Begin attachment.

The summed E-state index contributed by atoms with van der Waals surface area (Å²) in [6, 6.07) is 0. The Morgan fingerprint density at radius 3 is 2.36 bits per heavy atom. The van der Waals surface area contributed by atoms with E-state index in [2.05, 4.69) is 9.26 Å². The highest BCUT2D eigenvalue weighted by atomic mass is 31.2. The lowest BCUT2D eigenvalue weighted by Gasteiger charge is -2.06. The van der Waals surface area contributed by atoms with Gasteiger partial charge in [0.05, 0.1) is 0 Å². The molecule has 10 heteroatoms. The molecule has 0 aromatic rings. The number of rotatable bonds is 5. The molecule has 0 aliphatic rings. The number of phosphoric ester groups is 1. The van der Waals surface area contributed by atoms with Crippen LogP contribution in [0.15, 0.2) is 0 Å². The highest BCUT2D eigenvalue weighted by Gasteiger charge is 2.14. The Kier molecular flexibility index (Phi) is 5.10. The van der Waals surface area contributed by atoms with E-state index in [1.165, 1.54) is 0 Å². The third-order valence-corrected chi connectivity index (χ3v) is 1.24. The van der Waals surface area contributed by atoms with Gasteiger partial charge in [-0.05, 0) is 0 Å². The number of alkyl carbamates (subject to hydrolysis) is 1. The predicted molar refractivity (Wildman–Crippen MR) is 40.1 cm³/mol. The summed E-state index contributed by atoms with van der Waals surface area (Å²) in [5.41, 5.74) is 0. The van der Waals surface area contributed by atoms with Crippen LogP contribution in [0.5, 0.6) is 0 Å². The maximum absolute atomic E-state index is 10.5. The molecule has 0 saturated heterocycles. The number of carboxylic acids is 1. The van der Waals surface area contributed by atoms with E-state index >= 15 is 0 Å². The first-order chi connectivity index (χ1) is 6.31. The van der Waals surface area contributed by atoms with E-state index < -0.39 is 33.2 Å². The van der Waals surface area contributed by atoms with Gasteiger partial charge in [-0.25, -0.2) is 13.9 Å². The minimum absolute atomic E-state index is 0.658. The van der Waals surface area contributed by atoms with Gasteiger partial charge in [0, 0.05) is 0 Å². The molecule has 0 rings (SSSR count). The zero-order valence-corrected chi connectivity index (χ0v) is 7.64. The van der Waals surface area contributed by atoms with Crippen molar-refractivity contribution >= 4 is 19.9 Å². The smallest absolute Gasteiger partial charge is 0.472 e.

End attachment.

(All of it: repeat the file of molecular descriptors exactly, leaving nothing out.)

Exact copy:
The summed E-state index contributed by atoms with van der Waals surface area (Å²) in [6, 6.07) is 0. The Morgan fingerprint density at radius 3 is 2.36 bits per heavy atom. The van der Waals surface area contributed by atoms with E-state index in [2.05, 4.69) is 9.26 Å². The highest BCUT2D eigenvalue weighted by atomic mass is 31.2. The lowest BCUT2D eigenvalue weighted by Gasteiger charge is -2.06. The van der Waals surface area contributed by atoms with Gasteiger partial charge in [0.05, 0.1) is 0 Å². The molecule has 10 heteroatoms. The molecule has 0 aromatic rings. The number of rotatable bonds is 5. The molecule has 0 aliphatic rings. The number of phosphoric ester groups is 1. The van der Waals surface area contributed by atoms with Crippen LogP contribution in [0.15, 0.2) is 0 Å². The highest BCUT2D eigenvalue weighted by Gasteiger charge is 2.14. The Kier molecular flexibility index (Phi) is 5.10. The van der Waals surface area contributed by atoms with E-state index in [1.165, 1.54) is 0 Å². The third-order valence-corrected chi connectivity index (χ3v) is 1.24. The van der Waals surface area contributed by atoms with Gasteiger partial charge in [-0.05, 0) is 0 Å². The number of alkyl carbamates (subject to hydrolysis) is 1. The predicted molar refractivity (Wildman–Crippen MR) is 40.1 cm³/mol. The summed E-state index contributed by atoms with van der Waals surface area (Å²) in [5.41, 5.74) is 0. The van der Waals surface area contributed by atoms with Crippen LogP contribution in [0.5, 0.6) is 0 Å². The maximum absolute atomic E-state index is 10.5. The molecule has 0 saturated heterocycles. The number of carboxylic acids is 1. The van der Waals surface area contributed by atoms with E-state index >= 15 is 0 Å². The first-order chi connectivity index (χ1) is 6.31. The van der Waals surface area contributed by atoms with E-state index < -0.39 is 33.2 Å². The van der Waals surface area contributed by atoms with Gasteiger partial charge in [-0.25, -0.2) is 13.9 Å². The minimum absolute atomic E-state index is 0.658. The van der Waals surface area contributed by atoms with Gasteiger partial charge in [0, 0.05) is 0 Å². The molecule has 0 rings (SSSR count). The zero-order valence-corrected chi connectivity index (χ0v) is 7.64. The van der Waals surface area contributed by atoms with Crippen molar-refractivity contribution >= 4 is 19.9 Å². The smallest absolute Gasteiger partial charge is 0.472 e.